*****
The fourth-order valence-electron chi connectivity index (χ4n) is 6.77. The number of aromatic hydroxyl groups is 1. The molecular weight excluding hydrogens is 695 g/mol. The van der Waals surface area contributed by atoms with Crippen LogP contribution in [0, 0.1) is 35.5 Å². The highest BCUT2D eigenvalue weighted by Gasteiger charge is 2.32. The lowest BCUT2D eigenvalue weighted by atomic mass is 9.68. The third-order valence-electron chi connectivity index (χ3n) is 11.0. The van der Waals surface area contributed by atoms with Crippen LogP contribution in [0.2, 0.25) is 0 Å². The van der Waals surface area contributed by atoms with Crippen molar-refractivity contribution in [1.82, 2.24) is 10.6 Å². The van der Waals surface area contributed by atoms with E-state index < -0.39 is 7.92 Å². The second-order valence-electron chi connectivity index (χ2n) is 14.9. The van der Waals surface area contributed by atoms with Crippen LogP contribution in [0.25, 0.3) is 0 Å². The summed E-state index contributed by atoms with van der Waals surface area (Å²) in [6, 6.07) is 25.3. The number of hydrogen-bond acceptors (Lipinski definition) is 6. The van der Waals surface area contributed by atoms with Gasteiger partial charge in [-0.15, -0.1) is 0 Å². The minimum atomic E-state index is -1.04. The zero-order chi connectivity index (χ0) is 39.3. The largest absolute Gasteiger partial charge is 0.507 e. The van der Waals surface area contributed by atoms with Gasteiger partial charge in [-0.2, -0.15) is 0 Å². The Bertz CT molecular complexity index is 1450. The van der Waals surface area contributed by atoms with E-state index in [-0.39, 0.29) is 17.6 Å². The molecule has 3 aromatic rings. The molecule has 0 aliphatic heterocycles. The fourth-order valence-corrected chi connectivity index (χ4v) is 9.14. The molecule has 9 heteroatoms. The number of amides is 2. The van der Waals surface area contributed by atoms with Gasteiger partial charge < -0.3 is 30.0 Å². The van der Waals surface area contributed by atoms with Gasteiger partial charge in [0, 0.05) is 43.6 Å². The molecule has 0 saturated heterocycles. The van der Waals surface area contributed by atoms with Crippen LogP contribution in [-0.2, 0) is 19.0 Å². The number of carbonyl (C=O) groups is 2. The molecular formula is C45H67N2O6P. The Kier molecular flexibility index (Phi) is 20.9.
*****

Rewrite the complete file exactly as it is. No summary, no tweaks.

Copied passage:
The fourth-order valence-electron chi connectivity index (χ4n) is 6.77. The number of aromatic hydroxyl groups is 1. The molecular weight excluding hydrogens is 695 g/mol. The van der Waals surface area contributed by atoms with Crippen LogP contribution in [0, 0.1) is 35.5 Å². The highest BCUT2D eigenvalue weighted by Gasteiger charge is 2.32. The lowest BCUT2D eigenvalue weighted by atomic mass is 9.68. The third-order valence-electron chi connectivity index (χ3n) is 11.0. The van der Waals surface area contributed by atoms with Crippen LogP contribution in [0.2, 0.25) is 0 Å². The van der Waals surface area contributed by atoms with Crippen molar-refractivity contribution in [1.82, 2.24) is 10.6 Å². The van der Waals surface area contributed by atoms with E-state index < -0.39 is 7.92 Å². The second-order valence-electron chi connectivity index (χ2n) is 14.9. The van der Waals surface area contributed by atoms with Crippen LogP contribution in [0.25, 0.3) is 0 Å². The summed E-state index contributed by atoms with van der Waals surface area (Å²) in [6, 6.07) is 25.3. The number of hydrogen-bond acceptors (Lipinski definition) is 6. The van der Waals surface area contributed by atoms with Gasteiger partial charge in [-0.15, -0.1) is 0 Å². The minimum atomic E-state index is -1.04. The zero-order chi connectivity index (χ0) is 39.3. The largest absolute Gasteiger partial charge is 0.507 e. The van der Waals surface area contributed by atoms with Gasteiger partial charge in [-0.2, -0.15) is 0 Å². The Bertz CT molecular complexity index is 1450. The van der Waals surface area contributed by atoms with E-state index in [-0.39, 0.29) is 17.6 Å². The molecule has 3 aromatic rings. The molecule has 0 aliphatic heterocycles. The fourth-order valence-corrected chi connectivity index (χ4v) is 9.14. The molecule has 9 heteroatoms. The number of amides is 2. The van der Waals surface area contributed by atoms with Gasteiger partial charge < -0.3 is 30.0 Å². The van der Waals surface area contributed by atoms with Gasteiger partial charge in [0, 0.05) is 43.6 Å². The molecule has 0 saturated heterocycles. The van der Waals surface area contributed by atoms with Crippen LogP contribution in [-0.2, 0) is 19.0 Å². The number of carbonyl (C=O) groups is 2. The molecular formula is C45H67N2O6P. The Kier molecular flexibility index (Phi) is 20.9.